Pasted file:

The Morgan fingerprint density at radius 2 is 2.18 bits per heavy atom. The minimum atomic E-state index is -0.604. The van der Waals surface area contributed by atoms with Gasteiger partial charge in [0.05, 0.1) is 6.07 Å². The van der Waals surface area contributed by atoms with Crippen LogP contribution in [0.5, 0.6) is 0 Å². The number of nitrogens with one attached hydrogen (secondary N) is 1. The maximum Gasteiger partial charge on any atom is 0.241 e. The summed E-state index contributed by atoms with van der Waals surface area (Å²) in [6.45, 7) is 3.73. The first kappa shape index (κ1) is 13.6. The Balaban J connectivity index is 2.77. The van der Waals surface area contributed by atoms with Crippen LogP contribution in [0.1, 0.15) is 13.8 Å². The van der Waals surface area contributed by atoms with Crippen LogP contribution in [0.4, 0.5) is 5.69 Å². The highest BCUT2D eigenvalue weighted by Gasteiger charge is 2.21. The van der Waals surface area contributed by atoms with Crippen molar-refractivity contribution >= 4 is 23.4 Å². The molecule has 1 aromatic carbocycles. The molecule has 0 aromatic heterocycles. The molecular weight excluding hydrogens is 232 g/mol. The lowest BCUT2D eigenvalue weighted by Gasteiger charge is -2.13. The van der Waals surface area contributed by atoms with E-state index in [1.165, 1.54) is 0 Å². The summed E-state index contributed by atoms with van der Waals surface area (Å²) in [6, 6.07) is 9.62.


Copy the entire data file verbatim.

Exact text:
The Morgan fingerprint density at radius 2 is 2.18 bits per heavy atom. The minimum atomic E-state index is -0.604. The van der Waals surface area contributed by atoms with Gasteiger partial charge in [0.05, 0.1) is 6.07 Å². The van der Waals surface area contributed by atoms with Crippen LogP contribution in [0.5, 0.6) is 0 Å². The number of nitrogens with one attached hydrogen (secondary N) is 1. The maximum Gasteiger partial charge on any atom is 0.241 e. The summed E-state index contributed by atoms with van der Waals surface area (Å²) in [6.45, 7) is 3.73. The first kappa shape index (κ1) is 13.6. The Balaban J connectivity index is 2.77. The van der Waals surface area contributed by atoms with Crippen LogP contribution in [0.1, 0.15) is 13.8 Å². The van der Waals surface area contributed by atoms with Crippen LogP contribution in [0.4, 0.5) is 5.69 Å². The highest BCUT2D eigenvalue weighted by Gasteiger charge is 2.21. The van der Waals surface area contributed by atoms with Crippen molar-refractivity contribution >= 4 is 23.4 Å². The molecule has 1 aromatic carbocycles. The molecule has 0 aromatic heterocycles. The molecular weight excluding hydrogens is 232 g/mol. The lowest BCUT2D eigenvalue weighted by Gasteiger charge is -2.13. The van der Waals surface area contributed by atoms with E-state index in [1.165, 1.54) is 0 Å². The summed E-state index contributed by atoms with van der Waals surface area (Å²) in [6, 6.07) is 9.62.